Five talking points from stage 12 of the Vuelta a España

Froome loses time after crashing twice

Froome loses time, but it could have been worse

Chris Froome on stage 12 of the 2017 Vuelta a España (Credit: Yuzuru Sunada)

After what has been a serene week and a half in red at the Vuelta a España, Chris Froome finally had to go through some moments of drama on stage 12.

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Having safely negotiated the final second-category climb, Froome then crashed on the descent. His team car quickly on the scene the red jersey then jumped on a spare bike before crashing again on a right-hand bend a couple of hundred metres down the road.

>>> Chris Froome loses time to rivals after crashing during Vuelta a España stage 12

By that point Froome was more than a minute down on the group containing most of the rest of the GC contenders, including second-place Vincenzo Nibali.

However Froome could count on the help of two strong team-mates in Wout Poels and Mikel Nieve, who were able to get him back to within 20 seconds of rest of the GC contenders, a far from disastrous result, especially considering Froome’s dominance on the climbs so far in the race.

Nibali moves to within a minute

Vincenzo Nibali finishes stage eight of the Vuelta a España (Credit: Yuzuru Sunada)

After looking far from his best in the mountains in the race’s opening week, Vincenzo Nibali now finds himself within a minute of Chris Froome’s red jersey.

The Italian was unable to gain time of Froome on Wednesday’s summit finish to Calar Alto, but took full advantage of Froome’s two crashes on the road to Antequera.

With team-mates in the group, Nibali was able to instantly coordinate the group to work hard to distance Froome, Franco Pellizotti working hard to open a gap.

In the end he pay have only gained 20 seconds, but that means Froome’s lead is now down to less than a minute heading into a tough weekend with two brutal summit finishes.

Contador on the attack

Alberto Contador finishes ahead of the GC favourites on stage 12 of the Vuelta a España (Credit: Yuzuru Sunada)

If Alberto Contador doesn’t win his final race as a professional rider, then it won’t be for lack of trying as he attacked once again on a seemingly fairly innocuous stage in southern Spain.

Contador attacked midway up the day’s final second-category climb, initially having Nicolas Roche for company before proving too strong for the Irishman.

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Froome crashing behind probably did the Spaniard no favours, as the other GC contenders put the hammer down in an attempt to distance Froome, also cutting the gap to Contador in the process.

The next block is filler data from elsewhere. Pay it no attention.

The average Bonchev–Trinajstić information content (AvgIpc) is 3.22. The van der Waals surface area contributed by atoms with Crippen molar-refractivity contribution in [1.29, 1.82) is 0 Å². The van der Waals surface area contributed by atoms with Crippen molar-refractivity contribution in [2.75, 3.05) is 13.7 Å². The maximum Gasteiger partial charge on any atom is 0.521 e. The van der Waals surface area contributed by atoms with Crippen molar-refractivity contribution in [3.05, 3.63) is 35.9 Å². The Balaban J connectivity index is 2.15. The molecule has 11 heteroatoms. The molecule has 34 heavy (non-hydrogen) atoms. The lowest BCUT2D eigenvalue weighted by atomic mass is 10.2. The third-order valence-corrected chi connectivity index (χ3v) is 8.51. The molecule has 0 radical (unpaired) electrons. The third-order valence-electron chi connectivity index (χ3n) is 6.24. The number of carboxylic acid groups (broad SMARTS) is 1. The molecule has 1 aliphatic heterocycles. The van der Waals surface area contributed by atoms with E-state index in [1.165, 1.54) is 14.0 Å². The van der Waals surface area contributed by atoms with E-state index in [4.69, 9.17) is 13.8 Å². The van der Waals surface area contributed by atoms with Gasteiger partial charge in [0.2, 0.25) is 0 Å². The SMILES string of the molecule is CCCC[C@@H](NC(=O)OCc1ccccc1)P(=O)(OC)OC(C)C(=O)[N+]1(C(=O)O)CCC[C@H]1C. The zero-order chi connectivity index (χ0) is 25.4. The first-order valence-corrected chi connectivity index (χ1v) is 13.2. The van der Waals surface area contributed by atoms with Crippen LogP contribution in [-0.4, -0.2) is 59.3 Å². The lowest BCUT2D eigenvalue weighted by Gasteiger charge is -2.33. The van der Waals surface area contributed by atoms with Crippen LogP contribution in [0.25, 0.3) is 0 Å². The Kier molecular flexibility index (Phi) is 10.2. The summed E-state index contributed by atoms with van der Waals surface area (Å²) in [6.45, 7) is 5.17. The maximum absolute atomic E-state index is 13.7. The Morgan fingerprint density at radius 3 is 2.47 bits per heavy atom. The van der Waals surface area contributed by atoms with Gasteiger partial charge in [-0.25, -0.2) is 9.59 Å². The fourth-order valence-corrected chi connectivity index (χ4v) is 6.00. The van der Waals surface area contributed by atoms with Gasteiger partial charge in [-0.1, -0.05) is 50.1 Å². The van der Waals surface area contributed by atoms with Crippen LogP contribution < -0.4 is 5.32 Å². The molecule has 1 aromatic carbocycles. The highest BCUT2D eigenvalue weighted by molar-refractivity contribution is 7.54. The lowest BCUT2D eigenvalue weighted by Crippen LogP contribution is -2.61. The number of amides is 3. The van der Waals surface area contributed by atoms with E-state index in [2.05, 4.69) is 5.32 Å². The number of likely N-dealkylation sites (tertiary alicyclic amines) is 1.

However Contador was still able to maintain a 22-second gap to the finish line, edging himself 42-second closer to Froome and to within a minute of the podium.

Marczynski’s dream Vuelta continues

Marczynski celebrates another Vuelta stage success (Credit: Yuzuru Sunada)

Prior to this race, Tomasz Marczynski best result in a Grand Tour had been fourth in a stage of the 2012 Vuelta, and so far in 2017 had only managed a single top-10 finish.

However the Polish rider has now built on his victory on stage six with another win on stage 12, another victory form a breakaway but this time in glorious isolation.

Marczynski looked serene as he powered away from his erstwhile escapees on the Puerto del Torcal, before looking strong as he time trialled to the finish in Antequera.

By the time he reached the line, Marczynski was nearly a minute over the chasers, led home by Omar Fraile, giving him plenty of time to sit up and enjoy his solo win.

Breakaway succeeds yet again

Scenery on stage 12 of the 2017 Vuelta a España (Credit: Yuzuru Sunada)

For the seventh time in the 2017 Vuelta a España the stage win went to a breakaway rider, with only four stages coming down to either a bunch sprint or a battle between the GC contenders.

There always seem to be plenty of successful breakaways at the Vuelta, with out-of-contract riders looking to salvage their seasons and impress prospective employers, and GC teams unwilling to chase them down.

With Team Sky controlling the front of the peloton, and no sprinters’ teams present in a race with nine summit finishes, there will be plenty more opportunities for unheralded riders, such as Marczynski, to steal a stage win or two.